A friend of mine was telling me a story the other day. Since we live in a 140-character world, I'll summarize it:
Basically, boy meets girl, boy goes to New Zealand to spend two weeks with girl, girl comes home and tells boy that she actually met someone else and she just wants to be friends.
I left out lots of details, but when he was sharing the story with me, I was on the edge of my seat. By the end, I disliked the girl (and the guy who was wooing her), had a mental image of what he looked like (Lorenzo Lamas circa 1988) and was totally engulfed in the story. The moral? Storytelling is a powerful tool for any marketer to have.
Think for a minute about how storytelling has changed over the years.
- Radio: No images, just unique voices telling a story (think Orson Welles and The War of the Worlds). That broadcast was so powerful, people thought aliens were actually attacking Earth!
- Early TV: Fuzzy images, still lots of storytelling was required (think the lunar landing of Apollo 11).
- TV and movies today: CGI, 3D, body doubles, green screens… the list goes on and on.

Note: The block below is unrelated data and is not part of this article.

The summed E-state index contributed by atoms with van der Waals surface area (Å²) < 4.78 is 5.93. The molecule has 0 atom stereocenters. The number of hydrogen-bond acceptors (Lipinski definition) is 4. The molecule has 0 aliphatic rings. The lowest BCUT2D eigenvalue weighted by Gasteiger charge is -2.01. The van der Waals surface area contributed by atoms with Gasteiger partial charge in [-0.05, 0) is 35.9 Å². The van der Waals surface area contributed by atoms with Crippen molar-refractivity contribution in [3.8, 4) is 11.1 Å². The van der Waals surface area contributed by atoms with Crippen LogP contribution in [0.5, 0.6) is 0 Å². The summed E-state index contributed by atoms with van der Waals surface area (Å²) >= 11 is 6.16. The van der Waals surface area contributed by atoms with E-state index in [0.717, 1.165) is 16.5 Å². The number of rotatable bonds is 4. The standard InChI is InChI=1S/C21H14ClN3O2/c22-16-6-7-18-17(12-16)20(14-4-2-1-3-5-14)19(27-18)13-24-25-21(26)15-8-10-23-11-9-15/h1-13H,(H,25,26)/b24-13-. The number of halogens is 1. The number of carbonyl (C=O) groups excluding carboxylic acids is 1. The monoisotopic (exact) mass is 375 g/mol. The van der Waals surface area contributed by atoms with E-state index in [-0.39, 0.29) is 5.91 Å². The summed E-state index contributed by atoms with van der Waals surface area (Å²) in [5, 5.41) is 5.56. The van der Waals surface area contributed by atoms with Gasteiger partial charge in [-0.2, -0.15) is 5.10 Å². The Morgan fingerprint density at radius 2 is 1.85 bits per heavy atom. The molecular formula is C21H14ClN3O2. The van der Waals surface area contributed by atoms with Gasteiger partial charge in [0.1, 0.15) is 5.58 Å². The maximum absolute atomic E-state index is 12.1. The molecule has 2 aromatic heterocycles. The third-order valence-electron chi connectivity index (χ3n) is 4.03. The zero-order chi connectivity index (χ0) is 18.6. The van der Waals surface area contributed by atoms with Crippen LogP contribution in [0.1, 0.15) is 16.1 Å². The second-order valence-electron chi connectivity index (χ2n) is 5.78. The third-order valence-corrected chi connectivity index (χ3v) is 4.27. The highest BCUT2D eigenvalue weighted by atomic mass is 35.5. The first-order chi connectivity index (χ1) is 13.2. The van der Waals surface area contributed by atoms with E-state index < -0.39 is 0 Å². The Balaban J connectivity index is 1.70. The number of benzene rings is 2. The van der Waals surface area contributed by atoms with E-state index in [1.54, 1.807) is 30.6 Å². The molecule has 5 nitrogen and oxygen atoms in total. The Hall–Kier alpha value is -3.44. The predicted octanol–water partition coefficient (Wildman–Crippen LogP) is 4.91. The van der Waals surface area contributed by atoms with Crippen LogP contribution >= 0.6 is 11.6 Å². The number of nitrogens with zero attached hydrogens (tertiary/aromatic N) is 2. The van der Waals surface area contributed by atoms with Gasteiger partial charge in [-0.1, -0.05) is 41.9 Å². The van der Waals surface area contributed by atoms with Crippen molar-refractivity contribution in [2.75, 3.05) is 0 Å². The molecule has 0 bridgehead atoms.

Today’s storytelling is often heavy on the special effects and light on the story. Case in point: Sharknado. I actually watched Sharknado last week, and it was as awful as you can imagine. And it featured Tara Reid's acting. You get the picture.
Anyway, the point is that we as marketers need to embrace the new ways to tell our story, but not get too wrapped up in the shiny new special effects (viral videos, QR codes, just to name a few). If we have a good story to tell and use the tools properly, we can end up with campaigns that are as beautiful as Avatar, conveying a compelling message with a beautiful and equally compelling backdrop.
What’s the story our customers want to hear? Can we find ways to communicate that to them effectively? That's the task at hand.
Just something to think about this week as you're planning your campaigns and deciding what movie to watch this weekend.